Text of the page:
The club’s policy: cooks and dishwashers were prohibited from using restrooms to avoid co-mingling with esteemed members. After all, moneyed politicians likely wouldn’t want to piss next to a sauce-and-blood-spattered cook. It was just another way to maintain that quiet divide between prosperous and proletarian.

That’s why Smitty used a stall. The last one, to be precise—more discreet that way. Smitty finished and was zipping up when he saw it, on the left side of the ceramic tank cover, barely noticeable under the shadow between the lid and the cistern. A small piece of red ribbon.

Smitty had heard stories of toilet tanks—the water within being stale but nevertheless potable—being used as caches for clandestine treasures. It was a game—a sort of private scavenger hunt for drunks. Smitty wondered if that was the case here, and could only guess what these aging playboys would be hiding in here. He reached out and pinched the piece of fabric, experimentally pulling on the ribbon. From inside the tank came a metallic clink. Still holding the ribbon, Smitty cautiously lifted the lid.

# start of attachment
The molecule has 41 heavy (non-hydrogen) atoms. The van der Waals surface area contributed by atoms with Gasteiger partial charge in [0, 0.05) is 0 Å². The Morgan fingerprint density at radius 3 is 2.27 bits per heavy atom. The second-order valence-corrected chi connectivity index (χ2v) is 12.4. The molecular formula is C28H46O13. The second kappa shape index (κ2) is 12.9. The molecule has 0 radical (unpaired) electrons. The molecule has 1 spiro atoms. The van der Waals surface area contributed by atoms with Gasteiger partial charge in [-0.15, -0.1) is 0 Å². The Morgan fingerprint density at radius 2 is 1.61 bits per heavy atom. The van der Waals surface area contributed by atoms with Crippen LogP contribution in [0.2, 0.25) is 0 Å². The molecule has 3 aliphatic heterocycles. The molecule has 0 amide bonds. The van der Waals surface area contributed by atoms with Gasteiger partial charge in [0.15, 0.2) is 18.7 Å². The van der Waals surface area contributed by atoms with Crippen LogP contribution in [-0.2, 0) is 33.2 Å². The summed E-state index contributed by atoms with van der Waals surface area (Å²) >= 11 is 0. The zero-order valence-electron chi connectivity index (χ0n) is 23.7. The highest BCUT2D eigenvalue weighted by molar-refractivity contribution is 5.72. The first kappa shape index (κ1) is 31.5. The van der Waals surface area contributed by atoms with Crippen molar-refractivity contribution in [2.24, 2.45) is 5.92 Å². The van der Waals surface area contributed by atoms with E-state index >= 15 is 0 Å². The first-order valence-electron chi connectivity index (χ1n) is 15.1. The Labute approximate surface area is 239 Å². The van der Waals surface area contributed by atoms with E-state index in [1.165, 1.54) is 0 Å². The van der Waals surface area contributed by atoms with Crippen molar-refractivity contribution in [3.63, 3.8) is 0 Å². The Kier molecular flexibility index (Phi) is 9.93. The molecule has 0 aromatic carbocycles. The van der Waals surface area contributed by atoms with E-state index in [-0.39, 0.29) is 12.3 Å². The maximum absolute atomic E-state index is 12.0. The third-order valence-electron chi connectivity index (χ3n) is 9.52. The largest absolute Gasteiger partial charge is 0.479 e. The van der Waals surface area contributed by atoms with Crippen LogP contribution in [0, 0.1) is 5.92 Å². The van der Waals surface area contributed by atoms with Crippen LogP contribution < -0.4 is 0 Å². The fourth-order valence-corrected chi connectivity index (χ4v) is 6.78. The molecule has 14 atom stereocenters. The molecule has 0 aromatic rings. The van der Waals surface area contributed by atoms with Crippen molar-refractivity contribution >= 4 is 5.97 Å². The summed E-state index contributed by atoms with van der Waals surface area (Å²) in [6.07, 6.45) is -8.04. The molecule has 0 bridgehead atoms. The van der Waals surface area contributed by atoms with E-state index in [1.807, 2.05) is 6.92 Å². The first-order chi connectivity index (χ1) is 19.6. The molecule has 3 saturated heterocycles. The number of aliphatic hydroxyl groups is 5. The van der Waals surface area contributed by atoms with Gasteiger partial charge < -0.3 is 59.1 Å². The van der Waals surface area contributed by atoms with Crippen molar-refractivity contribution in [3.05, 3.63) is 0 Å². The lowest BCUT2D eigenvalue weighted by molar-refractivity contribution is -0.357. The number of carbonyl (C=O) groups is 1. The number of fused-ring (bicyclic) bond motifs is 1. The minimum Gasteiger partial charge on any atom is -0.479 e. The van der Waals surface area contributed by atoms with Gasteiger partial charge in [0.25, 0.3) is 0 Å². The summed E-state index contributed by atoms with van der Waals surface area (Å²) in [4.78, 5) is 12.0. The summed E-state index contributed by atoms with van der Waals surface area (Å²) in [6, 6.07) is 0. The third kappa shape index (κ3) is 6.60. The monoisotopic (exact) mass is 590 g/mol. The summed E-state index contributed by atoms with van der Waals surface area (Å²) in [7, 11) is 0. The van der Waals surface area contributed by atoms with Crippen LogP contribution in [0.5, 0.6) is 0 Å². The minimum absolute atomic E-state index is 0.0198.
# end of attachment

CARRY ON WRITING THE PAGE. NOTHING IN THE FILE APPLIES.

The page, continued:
From within the cistern Smitty withdrew the ribbon, which was attached to a brass key. He ran his thumb over the base of the key, squinting at a design there: a red circle etched with one horizontal and one vertical line, creating quadrants.

Smitty’s first thought was to slip the key back into the tank and get the hell out of there. That would be responsible, mature. That being said, Smitty slipped the key into the pocket of his wool pea coat and quietly exited the bathroom.

On his way to the rear corridor, he spotted Gills gliding out of the darkened Harrison Room bar and caught up with him near the back dock. “Hey, man,” said Smitty, “I want to show you something.”

With a smirk Gills said, “If it’s how to be a pathetic cook you already showed me that.” Smitty produced the brass key. Perhaps waiting for some sort of punch line, Gills said, “So what?”

“Found it in the mens restroom, in the toilet tank in the back stall.”

Gills winced, angling his face away. “You say you found that thing in the toilet?”

“Not the bowl, dumbass, in the tank.”

Gills said, “Man, you know you’re not supposed to be using the members’ facilities.”

Smitty canted his head. “And you know you’re not supposed to be sneaking around the Harrison Room bar after hours.”